Kindness of Strangers courtesy of Ed Yourdon
Help! courtesy of D3 San Francisco
Hugo with dandelions courtesy of Bridget Grenville-Cleave


  • wayne jencke says:

    Bridget – great article.

    This makes absolute sense. You see it at work everyday. Some people like helping customers and some don’t. And customers pick up on their attitude.

    There is heaps of research about this from a customer service perspective.

    Looks like another piece of PP dogma has to be put in context.

  • Bridget says:

    Hi Wayne

    Thanks for your comment. Yes to be honest I was a bit surprised when I came across this research – it seemed so obvious that motivation would be at the heart of it – I’m sure we can all think of times when we’ve received help from someone who didn’t want to give it, and how you end up feeling worse than before as a result.

    As for jobs like customer service, it explains why examining someone’s strengths is so crucial to recruiting the right person for the job.

    I was also wondering about the implications for vocations like nursing and teaching, and whether making them professions and “externalising” the rewards more will have consequences for the people in these professions, and for the quality of help given.


  • wayne says:

    Bridget – seems like we are going back to much of the work that is really undertaken in business.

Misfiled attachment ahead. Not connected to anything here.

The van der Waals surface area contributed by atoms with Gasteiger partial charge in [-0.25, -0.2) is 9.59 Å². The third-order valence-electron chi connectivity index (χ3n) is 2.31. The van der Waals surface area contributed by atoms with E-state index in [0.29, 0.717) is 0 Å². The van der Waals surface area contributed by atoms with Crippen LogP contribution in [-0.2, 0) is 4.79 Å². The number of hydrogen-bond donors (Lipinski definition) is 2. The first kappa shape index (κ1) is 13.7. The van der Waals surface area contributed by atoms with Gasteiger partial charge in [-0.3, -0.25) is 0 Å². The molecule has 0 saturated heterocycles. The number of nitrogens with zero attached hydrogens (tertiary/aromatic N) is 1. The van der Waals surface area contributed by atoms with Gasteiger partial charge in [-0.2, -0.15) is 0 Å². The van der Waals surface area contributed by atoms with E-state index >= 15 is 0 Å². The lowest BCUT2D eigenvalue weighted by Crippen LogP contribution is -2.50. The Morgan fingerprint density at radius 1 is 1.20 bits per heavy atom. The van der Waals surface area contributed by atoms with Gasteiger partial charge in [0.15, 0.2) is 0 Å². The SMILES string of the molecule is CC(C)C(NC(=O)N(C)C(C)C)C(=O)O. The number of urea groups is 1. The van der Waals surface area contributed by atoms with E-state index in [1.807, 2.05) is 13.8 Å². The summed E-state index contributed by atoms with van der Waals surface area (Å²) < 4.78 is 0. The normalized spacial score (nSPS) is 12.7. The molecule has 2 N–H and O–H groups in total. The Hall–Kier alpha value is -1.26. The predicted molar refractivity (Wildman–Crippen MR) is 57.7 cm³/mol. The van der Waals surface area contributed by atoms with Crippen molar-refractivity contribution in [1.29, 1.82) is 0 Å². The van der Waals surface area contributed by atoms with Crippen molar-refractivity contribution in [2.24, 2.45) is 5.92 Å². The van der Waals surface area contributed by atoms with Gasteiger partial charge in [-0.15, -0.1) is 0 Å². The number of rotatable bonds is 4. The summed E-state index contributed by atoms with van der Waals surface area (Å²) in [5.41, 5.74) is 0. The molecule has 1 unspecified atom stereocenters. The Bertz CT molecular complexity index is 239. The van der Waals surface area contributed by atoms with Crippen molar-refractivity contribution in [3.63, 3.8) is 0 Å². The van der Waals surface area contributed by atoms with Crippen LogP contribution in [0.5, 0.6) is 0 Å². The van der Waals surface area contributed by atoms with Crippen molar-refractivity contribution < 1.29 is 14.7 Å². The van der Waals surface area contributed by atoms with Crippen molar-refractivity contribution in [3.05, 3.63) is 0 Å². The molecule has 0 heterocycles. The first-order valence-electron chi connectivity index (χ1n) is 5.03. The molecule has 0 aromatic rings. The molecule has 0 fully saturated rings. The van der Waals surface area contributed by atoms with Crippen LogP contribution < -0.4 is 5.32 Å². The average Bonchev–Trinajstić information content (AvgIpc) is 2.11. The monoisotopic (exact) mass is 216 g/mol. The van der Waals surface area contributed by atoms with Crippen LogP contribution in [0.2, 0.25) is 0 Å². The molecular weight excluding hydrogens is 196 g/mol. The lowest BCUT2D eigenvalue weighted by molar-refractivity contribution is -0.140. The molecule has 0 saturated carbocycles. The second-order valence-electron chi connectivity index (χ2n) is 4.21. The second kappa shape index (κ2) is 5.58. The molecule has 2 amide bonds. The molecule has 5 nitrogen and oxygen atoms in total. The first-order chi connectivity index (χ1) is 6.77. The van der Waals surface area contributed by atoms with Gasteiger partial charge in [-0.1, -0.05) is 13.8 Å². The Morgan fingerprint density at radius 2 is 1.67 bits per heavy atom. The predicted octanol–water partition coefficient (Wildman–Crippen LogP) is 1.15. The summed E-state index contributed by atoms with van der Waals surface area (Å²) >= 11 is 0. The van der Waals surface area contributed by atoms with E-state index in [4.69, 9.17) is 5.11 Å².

What really is the difference between running a personality profile and a strengths profile when recruiting?

  • Amanda Horne says:

    Hi Bridget
    Great article. This reminds us to select activities which give us meaning and connect with our purpose, enable us to use our strengths. When we work with meaning, purpose and are using our strengths we naturally give with passion and with heart, it must therefore rub off on the recipient.

  • Bridget says:

    Hi Wayne

    Well I suppose one very obvious difference is that personality profiles don’t measure strengths, and vice versa ;->


  • wayne says:

    Bridget – Myers Briggs measures personality profiles. And looks at it from both a strengths and weaknesses perspective. Personally I think a personality profile gives you far more information than the VIA ever will.

  • Bridget says:

    Hi Amanda

    Thanks for your comment. Yes on that basis doing any kind of helping activity which involves using your strengths must be a cast-iron way of improving your well-being at the same time as helping someone.

    Do you think it always matters to the person being helped that their helper is intrinsically motivated? Does it depend on the type of help, and the situation? If my car breaks down, I just want the garage to fix it quickly, effectively and without ripping me off, I don’t think it matters to me whether the mechanic is intrinsically motivated or not. But if I were seriously ill in hospital it would probably matter a lot more whether the care I received from nurses and doctors was intrinsically motivated or not.


  • Bridget says:

    Hi Wayne

    Would it be too pedantic to suggest that strengths assessments like the VIA don’t measure weaknesses?

    As to MBTI, I’ve never seen it generate a huge amount of excitment in people (although that may have something to do with the facilitator, rather than the assessment itself) whereas I’ve seen them get very excited about their VIA strengths profile. Perhaps it’s because a strengths profile like the VIA is more simplistic that it’s more useful to people – it’s in day-to-day language that people can understand. As a British person, I can’t say the same about the StrengthsFinder, however ;->